I moved to this property over two years ago. I have never changed the lightbulbs in the ceiling fixtures. I’ve switched out the porch light. I’ve switched out the bulbs above the bathroom mirror, but the lights on the ceiling have lasted over two years. Last semester a great many of the bulbs burned out, and then i was really living like a pioneer. If i wanted to read or write anything for school after sundown i had to set the lantern next to my notepad in order to see it. I told myself i would remedy this situation on the break between semesters but in actuality i wasn’t sure how exactly i was going to do it. I had a very heavy, extremely reliable and versatile ladder that was wider than the walking space i had in the house at the time with a stock tank full of chickens, a freestanding closet, and a lap top + desktop monitor in the middle of the room. There was no place to move these things to the side because the bed, the refrigerator, the dog crates, the oven, the rocking chair, and the record player were to the side. Not to mention the washer and dryer machines. I was really unsure of how to change the lightbulbs in the bathroom because the fixture was directly above the toilet. I couldn’t put the ladder directly underneath unless i somehow lifted two of the legs over the toilet. There was not enough room to scoot it over the toilet sideways because the ladder would not fit through the door if turned. One could certainly fold the ladder and then it would fit through the doorway but there was not enough room to angle the ladder diagonally on two legs so that it became short enough for me to reach the giant buttons at the top of the ladder that had to be pressed inwards in order to unfold the ladder, so it had to go into the bathroom doorway unfolded already as far as i could tell.
What happened was that i put it off until i had only 2 more days off work before my semester break was over. I went to work, finished my shift, and finally remembered to buy lightbulbs. I knew i would put those lightbulbs down somewhere and then talk myself out of doing anything with them until the chickens had grown up and gone outside to join the flock. There was a part of me that realized that meant doing a whole semester of schoolwork by lamplight. It would be horrible. So i didn’t put them down. I walked around with the lightbulbs in my hand, unwilling to set them in the shed, until i just opened the shed door, dragged the ladder out into the yard, lugged it to the house, dragged it in the house, and began setting it up. It was heavy and bulky and made plenty of noise which sent the chickens in the house into a squawking clucking angry frenzy.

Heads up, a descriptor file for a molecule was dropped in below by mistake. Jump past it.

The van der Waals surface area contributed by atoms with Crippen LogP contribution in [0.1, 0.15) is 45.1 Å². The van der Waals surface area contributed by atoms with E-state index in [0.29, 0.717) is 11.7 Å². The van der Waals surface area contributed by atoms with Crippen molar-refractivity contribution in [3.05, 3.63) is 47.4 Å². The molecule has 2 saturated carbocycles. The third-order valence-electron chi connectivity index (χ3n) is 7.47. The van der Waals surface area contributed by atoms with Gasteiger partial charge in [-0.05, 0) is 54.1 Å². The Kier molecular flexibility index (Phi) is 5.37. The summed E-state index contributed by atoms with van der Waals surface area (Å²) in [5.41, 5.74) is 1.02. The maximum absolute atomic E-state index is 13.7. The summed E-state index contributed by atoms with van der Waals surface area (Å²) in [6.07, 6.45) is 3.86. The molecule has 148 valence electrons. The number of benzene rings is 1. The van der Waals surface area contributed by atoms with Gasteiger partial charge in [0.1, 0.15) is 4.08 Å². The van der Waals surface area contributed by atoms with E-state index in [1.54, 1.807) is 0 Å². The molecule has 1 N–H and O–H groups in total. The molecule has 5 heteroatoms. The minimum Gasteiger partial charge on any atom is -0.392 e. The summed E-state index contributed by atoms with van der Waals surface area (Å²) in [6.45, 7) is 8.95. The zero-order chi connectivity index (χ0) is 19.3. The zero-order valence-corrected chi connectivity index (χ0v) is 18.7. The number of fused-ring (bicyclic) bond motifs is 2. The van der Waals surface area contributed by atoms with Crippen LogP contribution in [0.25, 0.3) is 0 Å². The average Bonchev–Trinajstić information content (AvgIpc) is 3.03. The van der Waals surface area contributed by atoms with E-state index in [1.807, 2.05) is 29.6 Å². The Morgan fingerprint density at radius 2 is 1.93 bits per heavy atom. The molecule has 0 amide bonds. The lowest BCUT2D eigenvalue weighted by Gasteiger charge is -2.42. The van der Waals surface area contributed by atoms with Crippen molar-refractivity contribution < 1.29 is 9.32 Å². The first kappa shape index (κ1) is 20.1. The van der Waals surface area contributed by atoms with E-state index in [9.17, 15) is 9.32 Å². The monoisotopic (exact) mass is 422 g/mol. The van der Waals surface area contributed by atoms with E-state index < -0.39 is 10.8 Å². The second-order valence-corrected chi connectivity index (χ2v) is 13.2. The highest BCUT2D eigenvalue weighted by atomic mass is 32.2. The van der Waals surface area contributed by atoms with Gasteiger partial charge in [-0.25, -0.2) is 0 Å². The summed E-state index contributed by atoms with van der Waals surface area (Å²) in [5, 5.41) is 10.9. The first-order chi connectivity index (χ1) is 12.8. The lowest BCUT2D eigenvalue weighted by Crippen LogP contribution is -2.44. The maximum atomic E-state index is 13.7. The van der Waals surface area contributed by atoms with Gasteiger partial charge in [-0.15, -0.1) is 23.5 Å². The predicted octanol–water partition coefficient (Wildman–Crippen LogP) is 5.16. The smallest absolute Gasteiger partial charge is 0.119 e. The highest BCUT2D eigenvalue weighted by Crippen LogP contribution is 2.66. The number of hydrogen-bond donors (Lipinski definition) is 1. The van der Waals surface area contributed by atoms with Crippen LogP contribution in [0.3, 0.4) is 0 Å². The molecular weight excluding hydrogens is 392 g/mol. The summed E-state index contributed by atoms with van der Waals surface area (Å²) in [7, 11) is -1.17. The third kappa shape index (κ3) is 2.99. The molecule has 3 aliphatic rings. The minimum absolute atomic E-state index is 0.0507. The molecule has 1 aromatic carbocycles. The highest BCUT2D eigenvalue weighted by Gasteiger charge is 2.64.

I bent the ladder into a v-shape (it can be straightened or v shaped) and locked it into place. I stood it up and realized i needed about two more feet of height if i was going to comfortably reach the ceiling. I laid the ladder down again on the floor in the narrow space in the middle of the room, between the stock tank and the bed and refrigerator. I extended each side of the ladder two feet, locked them into place at this height, and turned the ladder back into an upside down v standing in the only spot in the house it would fit. Satisfied that this was the correct height needed, i moved the stock tank as close to the wall as i could get it, causing more upset with the chickens. I unplugged my computer monitor and moved the chair it sat on in front of the lap top on the tv-dinner table. To do that i had to move the rocking chair back against the bathroom door. I stood on the ladder and unscrewed the nut at the bottom of the glass dish of the first ceiling fixture. Once the nut was unscrewed i saw that there was a long beefy bolt sticking out of a hole in the glass dish that was now held to the ceiling only by my hand. I carefully pulled the dish down. It was full of dead bugs which dumped all over my arm and pants through the hole the bolt had been threaded through. I brushed them off and dumped the rest of the dead bugs in the trash can. I set the glass dish on top of one of the dog crates, set the nut on the top ladder rung, grabbed a new light bulb from the box and ascended the ladder again. I unscrewed the old bulb and replaced it with the new one. The place to put the bulb in was just a plastic socket hanging from a wire in the ceiling. It had been clipped in place so that it was facing sideways but was by no means really well anchored to anything. I made a note to myself to disturb this setup as little as possible each time i changed the lightbulbs. The fixture in the bathroom had two bulbs. The two fixtures in the main room just had one each. I liked that the sellers had matched the fixtures to the ceiling. The fixtures on the metal ceiling had silver rims and a silver nut. The fixture in the bathroom on the wood ceiling had a dark brown rim and a dark brown nut. I enjoyed this creative choice. I retrieved the glass dish and threaded the bolt through its hole. I held it in place with one hand while i screwed the nut onto the bolt with the other. Then i climbed down and flicked on the light. Next. I did the same routine with the second light in the main room. The bathroom light was more difficult. The toilet was in the way and the ladder barely fit through the bathroom doorway. This meant that i had to hook my leg in the ladder and hang off the side a bit. I was close enough to both walls to touch them if the ladder ever tipped (it did not). I would hang off the side of the ladder to reach the fixture over the toilet. I had neglected to close the lid and was terrified of dropping the nut (the key piece that held the fixture together) into the bowl of the toilet (despite my fears it did not happen). I managed to change both light bulbs in the bathroom ceiling fixture and get it put back together. Then i removed the ladder from the house, shortened and folded it back up, lugged it back to the tool shed, locked it in, and moved all the furniture in the house back to its place. Immediately afterwards the skies opened up and it rained for hours. I sat in my house with the lights on. Now the bulbs could be on the shelf in the tool shed. Task completed.